LENR Gaining Wider Coverage – Part II – Discover Magazine
|October 28, 2012||Posted by admin under Dennis Bushnell, NASA, NASA - Zawodny, Widom-Larsen|
In the November 2012 issue of Discover Magazine, there is an article entitled Big Idea Bring Back the “Cold Fusion” Dream. The article very briefly reviews the history of cold fusion research, and notes that NASA and CERN have taken an interest. In the main, the article discusses Lewis Larsen’s ideas, and largely credits the Widom-Larsen theory as driving the new interest in LENR. NASA’s Zawodny and Bushnell are quoted in the article and noted for approaching LENR from the Larsen perspective.
Zawodny has designed a stamp-size array of metal tiles to test the theory. According to Larsen’s paper, the properties of some of the tiles should make it easier for electrons and protons to merge and form neutrons. If Zawodny observes evidence of neutron production, then he plans to do a follow-up experiment to see if those neutrons are fueling radioactive decay. Even if he gets the expected results, though, it would take several years and many corroborating experiments before LENRs could be considered confirmed.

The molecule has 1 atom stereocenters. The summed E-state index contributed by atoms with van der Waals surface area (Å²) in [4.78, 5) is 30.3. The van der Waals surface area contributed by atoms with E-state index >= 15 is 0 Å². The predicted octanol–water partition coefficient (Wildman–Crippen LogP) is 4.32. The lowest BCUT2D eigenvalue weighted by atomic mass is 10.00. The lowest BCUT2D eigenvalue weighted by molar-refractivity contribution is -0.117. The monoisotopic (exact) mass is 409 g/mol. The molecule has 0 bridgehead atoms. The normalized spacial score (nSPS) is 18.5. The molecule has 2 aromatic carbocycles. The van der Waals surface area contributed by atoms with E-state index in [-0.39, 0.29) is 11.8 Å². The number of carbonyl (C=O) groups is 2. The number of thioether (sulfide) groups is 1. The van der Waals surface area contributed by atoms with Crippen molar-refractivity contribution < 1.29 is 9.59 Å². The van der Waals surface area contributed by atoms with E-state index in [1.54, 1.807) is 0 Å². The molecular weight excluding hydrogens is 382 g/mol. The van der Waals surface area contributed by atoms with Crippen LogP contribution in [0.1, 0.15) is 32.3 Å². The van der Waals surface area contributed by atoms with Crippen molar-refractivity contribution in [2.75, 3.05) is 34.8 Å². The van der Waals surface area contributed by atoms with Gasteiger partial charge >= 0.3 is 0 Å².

Larsen, who formed the company Lattice Energy in 2001 as he was formulating his theory, has his eyes on the big prize: converting nuclear-generated heat into electricity, the unfulfilled original promise of cold fusion. He hopes to raise $25 million over the next few years to build prototype LENR generators.
So far, Larsen still has only a theory and some circumstantial evidence. But if LENRs could be proved and tamed—a very big if—the effect could be transformative. Dennis Bushnell, chief scientist at NASA Langley, wrote in an online article that LENRs could potentially satisfy the world’s energy needs at a quarter the cost of coal. Zawodny adds to that enthusiasm in an accompanying video. “If we were to have such a thing,” he says, “it would be the sort of technology that would fuel our future growth and expansion and have the ability to raise the standard of living of the entire world.”
For what it was meant to be, the article did a pretty good job of giving readers a “heads up” that CF research is continuing and making progress. This article was to the point and did not throw in a lot of personal opinions like the Popular Science article did. Unfortunately, the focus on WLT and NASA gives somewhat of a limited, and perhaps even distorted, view of the state of LENR research. That said, it’s nice to see more popular coverage and even-handed article that will help spur interest in LENR.